Ambiguous Borderlands: Shadow Imagery in Cold War American by Erik Mortenson

By Erik Mortenson

The photograph of the shadow in mid-twentieth-century the US seemed throughout a number of genres and media together with poetry, pulp fiction, images, and picture. Drawing on an in depth framework that levels from chilly struggle cultural histories to theorizations of psychoanalysis and the Gothic, Erik Mortenson argues that shadow imagery in Nineteen Fifties and Nineteen Sixties American tradition not just mirrored the nervousness and ambiguity of the days but in addition provided an ingenious area for artists to problem the binary rhetoric linked to the chilly War.


After contextualizing the postwar use of shadow imagery within the wake of the atomic bomb, Ambiguous Borderlands looks at shadows in print works, detailing the reemergence of the pulp fiction crime fighter the Shadow within the late-1950s writings of Sylvia Plath, Amiri Baraka, and Jack Kerouac. utilizing Freudian and Jungian conceptions of the subconscious, Mortenson then discusses Kerouac’s and Allen Ginsberg’s shared dream of a “shrouded stranger” and the way it formed their Beat aesthetic. Turning to the visible, Mortenson examines the dehumanizing impact of shadow imagery within the chilly struggle images of Robert Frank, William Klein, and Ralph Eugene Meatyard.  Mortenson concludes with an research of using chiaroscuro in Nineteen Fifties movie noir and the preferred tv series The Twilight Zone, extra detailing how the complexities of chilly warfare society have been reflected throughout those media within the ubiquitous imagery of sunshine and dark.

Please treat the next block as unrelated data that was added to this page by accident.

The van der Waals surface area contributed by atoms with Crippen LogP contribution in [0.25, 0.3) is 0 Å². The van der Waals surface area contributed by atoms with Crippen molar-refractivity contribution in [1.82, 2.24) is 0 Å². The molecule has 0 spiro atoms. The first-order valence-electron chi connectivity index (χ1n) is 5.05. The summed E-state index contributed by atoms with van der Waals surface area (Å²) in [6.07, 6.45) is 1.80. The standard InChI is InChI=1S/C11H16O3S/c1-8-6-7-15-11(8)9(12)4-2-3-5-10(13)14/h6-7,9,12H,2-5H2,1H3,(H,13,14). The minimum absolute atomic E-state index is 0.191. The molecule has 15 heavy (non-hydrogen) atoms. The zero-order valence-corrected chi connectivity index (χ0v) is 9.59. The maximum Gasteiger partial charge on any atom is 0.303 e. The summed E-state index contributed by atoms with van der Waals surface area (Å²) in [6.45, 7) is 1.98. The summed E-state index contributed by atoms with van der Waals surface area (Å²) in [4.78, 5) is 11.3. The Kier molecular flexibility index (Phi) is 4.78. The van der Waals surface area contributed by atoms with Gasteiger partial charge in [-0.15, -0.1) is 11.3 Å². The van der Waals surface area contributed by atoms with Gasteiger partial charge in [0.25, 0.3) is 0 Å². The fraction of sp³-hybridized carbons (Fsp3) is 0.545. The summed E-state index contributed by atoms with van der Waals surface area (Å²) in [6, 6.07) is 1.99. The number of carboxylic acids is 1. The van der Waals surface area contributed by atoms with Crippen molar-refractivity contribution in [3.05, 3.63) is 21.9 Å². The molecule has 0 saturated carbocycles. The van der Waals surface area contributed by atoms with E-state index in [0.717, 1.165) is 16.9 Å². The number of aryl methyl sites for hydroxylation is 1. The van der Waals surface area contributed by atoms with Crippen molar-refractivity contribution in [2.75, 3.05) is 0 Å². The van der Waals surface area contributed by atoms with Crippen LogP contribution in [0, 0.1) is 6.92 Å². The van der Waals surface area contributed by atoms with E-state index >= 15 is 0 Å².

From comics to video clips, Beats to bombs, Ambiguous Borderlands provides a singular figuring out of the chilly struggle cultural context via its research of a dead ringer for the shadow in midcentury media. Its interdisciplinary process, formidable subject material, and various theoretical framing make it crucial examining for somebody attracted to American literary and pop culture through the fifties and sixties.

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